It seems paradoxical to preach philosophy over fitness before prescribing a boot camp-style class, but Stewart Gilchrist reveals why yoga needs both in its approach.
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A sinewy 57-year-old man with long grey dreadlocks and a heavy Scottish accent paces back and forth across the studio at Blok, a trendy gym in London that offers 27 different styles of fitness classes. At the onset of class, we sit in meditation as Gilchrist reminds us that yoga is an ancient philosophy on life—not a workout.
Yet midway through class, as buckets of sweat drip down my body, I realize that this is one of the most physically challenging classes I’ve ever taken. It seems paradoxical to preach philosophy over fitness before prescribing boot camp-style, double-dip Chaturangas, but Stewart Gilchrist ultimately showed us why the future of yoga needs both in its approach.
Gilchrist has an eclectic background: He carries a law degree; he’s worked for big companies like IBM, at small nonprofit youth organizations, and even as a head waiter in Paris. He was also once heavy into London’s drug and music scene and lived as a squatter in abandoned buildings. One fateful night as he was hopping fences through back alleys, he took a fall and fractured his spine in several places, which nearly broke his back. After self-medicating with illegal narcotics, his girlfriend ultimately persuaded him to try yoga.
That’s when he found his way into an Ashtanga studio. “They were the first people to give me freedom, in my head as well as in my body,” Gilchrist recalls. “True freedom—not political or philosophical freedom—but true freedom. Freedom from all the bullshit conditioning that’s been put in your head since you’ve been little.”
Tasting this liberation for the first time, he eventually broke free from his addictions, practiced rigorous Ashtanga daily for the next 5 years, and ultimately certified in Jivamukti. He also fell in love with studying ancient texts like the Gheranda Samhita, Shiva Samhita, Mahabharata, Upanishads, and Bhagavad Gita.
“The essence of yoga can be understood from reading those texts, which teach us how to live a practical life and be of service. Yoga is about being of service,” he told us after class, and this is how he found his liberation. Transformed, Gilchrist has taught yoga since 2001 and has been drug- and alcohol-free for over 20 years.
So, in the midst of one of the toughest classes I’ve ever taken, he is adamant that we do not reduce this practice to mere wellness. “I just hope that people who come here for the asana will one day lift up a book and start reading big texts, not bite-sized texts. I hope that that people will escape from reducing it to a health-crazed thing, which is totally self-defeating, because as soon as one health-crazed thing finishes, another takes over,” he says. “Yoga risks becoming just another health craze on the platform of step aerobics and Zumba.”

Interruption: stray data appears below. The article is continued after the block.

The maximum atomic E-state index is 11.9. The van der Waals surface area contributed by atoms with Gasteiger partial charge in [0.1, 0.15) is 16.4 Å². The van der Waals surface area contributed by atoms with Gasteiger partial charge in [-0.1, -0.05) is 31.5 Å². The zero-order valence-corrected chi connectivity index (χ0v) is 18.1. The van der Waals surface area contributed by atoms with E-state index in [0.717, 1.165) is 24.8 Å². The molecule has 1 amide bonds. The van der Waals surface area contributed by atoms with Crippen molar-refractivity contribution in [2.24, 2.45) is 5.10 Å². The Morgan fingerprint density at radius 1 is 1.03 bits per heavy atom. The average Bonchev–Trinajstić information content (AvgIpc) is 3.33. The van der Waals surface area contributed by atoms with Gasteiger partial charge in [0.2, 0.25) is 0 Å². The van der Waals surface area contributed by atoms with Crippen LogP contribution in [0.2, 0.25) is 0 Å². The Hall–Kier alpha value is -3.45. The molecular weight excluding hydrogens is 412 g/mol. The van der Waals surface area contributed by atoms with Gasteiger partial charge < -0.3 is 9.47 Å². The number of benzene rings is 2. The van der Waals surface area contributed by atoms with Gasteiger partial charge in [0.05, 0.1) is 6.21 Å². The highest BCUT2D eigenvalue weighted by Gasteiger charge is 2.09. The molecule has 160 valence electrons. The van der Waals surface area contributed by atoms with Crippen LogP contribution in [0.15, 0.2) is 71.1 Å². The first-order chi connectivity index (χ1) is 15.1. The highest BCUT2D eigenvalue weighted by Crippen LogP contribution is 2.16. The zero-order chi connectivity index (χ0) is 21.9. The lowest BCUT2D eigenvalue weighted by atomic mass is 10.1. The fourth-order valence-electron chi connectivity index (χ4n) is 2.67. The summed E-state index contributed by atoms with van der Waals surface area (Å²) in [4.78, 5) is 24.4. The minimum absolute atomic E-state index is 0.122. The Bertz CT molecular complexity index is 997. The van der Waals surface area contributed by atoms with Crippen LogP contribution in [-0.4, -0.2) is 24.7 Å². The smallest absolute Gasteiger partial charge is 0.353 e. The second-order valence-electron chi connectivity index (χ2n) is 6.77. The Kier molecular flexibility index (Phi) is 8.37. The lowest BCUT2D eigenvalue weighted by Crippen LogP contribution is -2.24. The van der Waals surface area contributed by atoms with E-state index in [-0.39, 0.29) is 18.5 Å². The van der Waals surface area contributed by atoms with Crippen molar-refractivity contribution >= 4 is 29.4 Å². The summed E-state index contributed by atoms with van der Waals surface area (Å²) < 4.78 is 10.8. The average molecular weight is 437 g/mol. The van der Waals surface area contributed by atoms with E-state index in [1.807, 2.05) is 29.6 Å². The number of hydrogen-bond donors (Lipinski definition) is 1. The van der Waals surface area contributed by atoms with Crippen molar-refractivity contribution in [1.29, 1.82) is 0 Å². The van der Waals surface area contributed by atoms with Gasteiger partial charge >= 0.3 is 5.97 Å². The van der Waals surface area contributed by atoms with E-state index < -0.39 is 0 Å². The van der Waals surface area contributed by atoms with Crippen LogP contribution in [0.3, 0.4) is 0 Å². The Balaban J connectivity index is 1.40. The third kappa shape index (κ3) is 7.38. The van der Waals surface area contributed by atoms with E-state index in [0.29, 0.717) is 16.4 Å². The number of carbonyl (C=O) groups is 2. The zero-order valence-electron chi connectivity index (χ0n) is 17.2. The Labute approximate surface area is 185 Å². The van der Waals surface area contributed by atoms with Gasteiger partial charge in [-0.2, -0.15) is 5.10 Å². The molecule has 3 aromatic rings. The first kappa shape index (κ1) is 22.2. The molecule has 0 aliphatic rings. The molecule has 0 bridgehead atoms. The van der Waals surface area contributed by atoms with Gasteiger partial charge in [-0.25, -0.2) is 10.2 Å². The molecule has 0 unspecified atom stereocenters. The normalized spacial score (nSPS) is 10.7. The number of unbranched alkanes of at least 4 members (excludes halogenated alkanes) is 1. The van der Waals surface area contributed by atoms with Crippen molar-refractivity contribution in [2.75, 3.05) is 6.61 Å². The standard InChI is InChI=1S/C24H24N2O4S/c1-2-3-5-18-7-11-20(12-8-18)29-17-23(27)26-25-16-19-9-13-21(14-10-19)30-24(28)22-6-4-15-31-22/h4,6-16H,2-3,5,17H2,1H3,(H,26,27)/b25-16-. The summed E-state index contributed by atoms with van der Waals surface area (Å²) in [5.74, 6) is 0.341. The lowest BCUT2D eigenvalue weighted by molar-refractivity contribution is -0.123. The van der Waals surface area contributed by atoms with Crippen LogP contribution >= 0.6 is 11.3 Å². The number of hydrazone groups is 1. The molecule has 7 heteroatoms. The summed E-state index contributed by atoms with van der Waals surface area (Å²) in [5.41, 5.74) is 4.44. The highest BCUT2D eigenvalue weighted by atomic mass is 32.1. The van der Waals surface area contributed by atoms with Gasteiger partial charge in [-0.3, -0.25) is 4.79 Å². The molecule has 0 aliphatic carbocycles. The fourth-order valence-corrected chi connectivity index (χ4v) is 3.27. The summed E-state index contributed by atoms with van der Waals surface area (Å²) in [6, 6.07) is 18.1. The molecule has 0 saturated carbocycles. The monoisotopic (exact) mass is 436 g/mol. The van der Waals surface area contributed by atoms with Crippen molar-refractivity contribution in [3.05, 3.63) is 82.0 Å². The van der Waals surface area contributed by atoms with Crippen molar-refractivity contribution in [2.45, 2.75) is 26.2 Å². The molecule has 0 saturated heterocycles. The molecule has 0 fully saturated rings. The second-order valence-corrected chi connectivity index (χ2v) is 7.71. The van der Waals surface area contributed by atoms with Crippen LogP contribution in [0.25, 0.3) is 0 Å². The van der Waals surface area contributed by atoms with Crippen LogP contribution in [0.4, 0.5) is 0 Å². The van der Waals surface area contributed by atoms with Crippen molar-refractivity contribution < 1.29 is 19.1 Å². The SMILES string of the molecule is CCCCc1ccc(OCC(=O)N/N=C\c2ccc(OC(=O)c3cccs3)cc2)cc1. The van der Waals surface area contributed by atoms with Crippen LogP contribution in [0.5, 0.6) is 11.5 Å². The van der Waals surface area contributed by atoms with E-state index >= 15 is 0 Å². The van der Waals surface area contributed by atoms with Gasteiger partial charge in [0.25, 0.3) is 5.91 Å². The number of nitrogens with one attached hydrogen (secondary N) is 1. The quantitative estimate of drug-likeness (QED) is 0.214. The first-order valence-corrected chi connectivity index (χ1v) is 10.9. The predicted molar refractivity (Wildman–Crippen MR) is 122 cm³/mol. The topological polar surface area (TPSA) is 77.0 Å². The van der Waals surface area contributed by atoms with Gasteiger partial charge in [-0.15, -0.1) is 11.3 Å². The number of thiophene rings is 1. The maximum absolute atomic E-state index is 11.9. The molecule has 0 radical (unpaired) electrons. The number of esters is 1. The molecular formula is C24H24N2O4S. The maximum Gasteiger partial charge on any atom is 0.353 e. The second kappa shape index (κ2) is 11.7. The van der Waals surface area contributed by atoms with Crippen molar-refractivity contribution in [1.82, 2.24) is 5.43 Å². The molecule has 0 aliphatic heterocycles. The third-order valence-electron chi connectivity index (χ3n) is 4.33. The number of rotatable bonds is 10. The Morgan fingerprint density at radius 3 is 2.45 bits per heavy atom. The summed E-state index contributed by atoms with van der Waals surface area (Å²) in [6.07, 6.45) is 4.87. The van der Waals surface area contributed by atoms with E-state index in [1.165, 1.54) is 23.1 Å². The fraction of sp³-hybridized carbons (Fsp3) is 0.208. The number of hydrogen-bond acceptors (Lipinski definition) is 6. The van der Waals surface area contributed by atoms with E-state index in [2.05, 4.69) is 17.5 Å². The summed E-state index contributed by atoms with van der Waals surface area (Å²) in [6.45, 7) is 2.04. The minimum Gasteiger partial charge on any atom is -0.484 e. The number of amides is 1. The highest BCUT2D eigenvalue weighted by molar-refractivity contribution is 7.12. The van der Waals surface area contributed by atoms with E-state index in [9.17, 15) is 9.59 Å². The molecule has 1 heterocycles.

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And it’s true; wellness trends come and go, but philosophies are immortal. Therefore, I also believe it is imperative that we teach yoga as a philosophy so that it continues to transform society and does not disappear in the canon of fitness fads. Like the philosophy behind the Bhagavad Gita, which urges us to fulfill our dharma (purpose) in service to the world, it frames yoga as something bigger than ourselves, ensuring its immortality. And this, Gilchrist points out, is the paradoxical explanation of why he teaches philosophy alongside his notoriously tough classes.
“I just hope that people who come here for the asana will one day lift up a book and start reading big texts—not bite-sized texts.”
“The reason the body should be strong is so that you can be of service to other people. If your body is reasonably healthy and fit, as you grow older you’ll find yourself still being of service to other people instead of them looking after you. That’s where it becomes convergent with a hard asana class,” he says.
Gilchrist’s perspective acknowledges all aspects of yoga, placing importance on both studying and sweating, and refuses to let yoga be reduced to either one. “You can use the disciplined asana practice to show people, physically, it’s in their interest; then you can instill the philosophy in them,” he says. “At the same time, it’s not just something you can study. It’s something you do on the street, and you live every day of your life with it.”
As we continue to illuminate the important issues facing the future of yoga, Gilchrist has made it evident that we must read the texts to liberate ourselves from suffering, and we ought to practice to our edge, whatever that looks like, so we can remain in service as long as possible and liberate each other.
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Special thanks to our friends at Nutiva, whose yogi friendly vegan organic superfood protein smoothies help us recover quickly to stand even stronger in service and share stories like this one.